Before you deploy Active Directory in Azure, read Guidelines for Deploying Windows Server Active Directory on Azure Virtual Machines. These help you determine if a different architecture or different configuration settings are needed for your solution.

Use the two additional cloud services for the SharePoint farm.

Figure 5: Placement of SharePoint virtual machines in cloud services

Shows the SharePoint farm server roles with the other two cloud services.

This diagram builds on the previous diagrams by adding the SharePoint farm server roles in their respective cloud services.

  • Two database virtual machines reside on one cloud service.

  • The other cloud service includes two virtual machines for each of the following roles: front end servers, distributed cache servers, and back end servers.

A fault domain is a grouping of hardware in which role instances run. Virtual machines within the same fault domain can be updated by the Azure infrastructure at the same time. Or, they can fail at the same time because they share the same rack. To avoid the risk of having two virtual machines on the same fault domain, you can configure your virtual machines as an availability set, which ensures that each VM is in a different fault domain. If three virtual machines are configured as an availability set, Azure guarantees that no more than two of the virtual machines are located in the same fault domain.

When you design the Azure architecture for a SharePoint farm, configure identical server roles to be part of an availability set. This ensures that your virtual machines are spread across multiple fault domains.

Figure 7: Use Azure Availability Sets to provide high availability for farm virtual machines

Shows configuration of availability sets in the Azure infrastructure.

This diagram calls out the configuration of availability sets within the Azure infrastructure. Each of the following roles share a separate availability set:

  • Active Directory and DNS

  • Front end

  • Distribute cache

  • Back end

  • SQL Server

The SharePoint farm might need to be fine tuned in the Azure platform. To ensure high availability of all components, ensure that the server roles are all configured identically.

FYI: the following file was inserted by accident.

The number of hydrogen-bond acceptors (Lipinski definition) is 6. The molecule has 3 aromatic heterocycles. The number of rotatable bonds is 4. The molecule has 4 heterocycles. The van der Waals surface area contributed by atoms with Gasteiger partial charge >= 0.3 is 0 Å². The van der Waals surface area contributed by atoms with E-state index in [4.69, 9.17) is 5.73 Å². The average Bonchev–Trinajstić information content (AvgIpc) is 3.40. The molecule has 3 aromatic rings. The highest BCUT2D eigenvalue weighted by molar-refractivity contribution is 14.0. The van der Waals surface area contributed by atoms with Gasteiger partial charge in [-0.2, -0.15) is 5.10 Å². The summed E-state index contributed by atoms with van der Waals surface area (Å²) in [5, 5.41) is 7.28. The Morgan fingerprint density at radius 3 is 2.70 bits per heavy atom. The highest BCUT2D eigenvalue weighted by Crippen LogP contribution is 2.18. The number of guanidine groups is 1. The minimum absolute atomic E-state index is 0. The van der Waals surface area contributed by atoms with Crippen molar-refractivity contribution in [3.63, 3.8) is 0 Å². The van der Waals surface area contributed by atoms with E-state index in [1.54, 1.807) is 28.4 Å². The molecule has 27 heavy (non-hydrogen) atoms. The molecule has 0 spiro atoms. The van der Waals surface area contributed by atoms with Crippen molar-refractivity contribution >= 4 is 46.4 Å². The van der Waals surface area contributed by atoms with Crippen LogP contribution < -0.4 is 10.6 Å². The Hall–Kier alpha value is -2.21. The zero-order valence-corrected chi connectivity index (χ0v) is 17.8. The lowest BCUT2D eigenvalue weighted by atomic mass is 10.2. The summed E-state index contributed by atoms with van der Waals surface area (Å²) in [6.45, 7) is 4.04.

Here is an example that shows a standard Internet Sites architecture that meets specific capacity and performance goals. This example is featured in the following architecture model: Internet Sites Search Architectures for SharePoint Server 2013.

Figure 8: Planning example for capacity and performance goals in a three-tiered farm

Shows capacity and performance examples in the Azure envrionment

In this diagram:

  • A three-tiered farm is represented: web servers, application servers, and database servers.

  • The three web servers are configured identically with multiple components.

  • The two database servers are configured identically.

  • The three application servers are not configured identically. These server roles require fine tuning for availability sets in Azure.

Let’s look closer at the application server tier.

Figure 9: Application server tier before fine tuning

The application server tier

In this diagram:

  • Three servers are included in the application tier.

  • The first server includes four components.

  • The second server includes three components.

  • The third server includes two components.

You determine the number of components by the performance and capacity targets for the farm. To adapt this architecture for Azure, we’ll replicate the four components across all three servers. This increases the number of components beyond what is necessary for performance and capacity. The tradeoff is that this design ensures high availability of all four components in the Azure platform when these three virtual machines are assigned to an availability set.

Figure 10: Application server tier after fine tuning

Shows all three application server configured identically with the same four componenets

This diagram shows all three application servers configured identically with the same four components.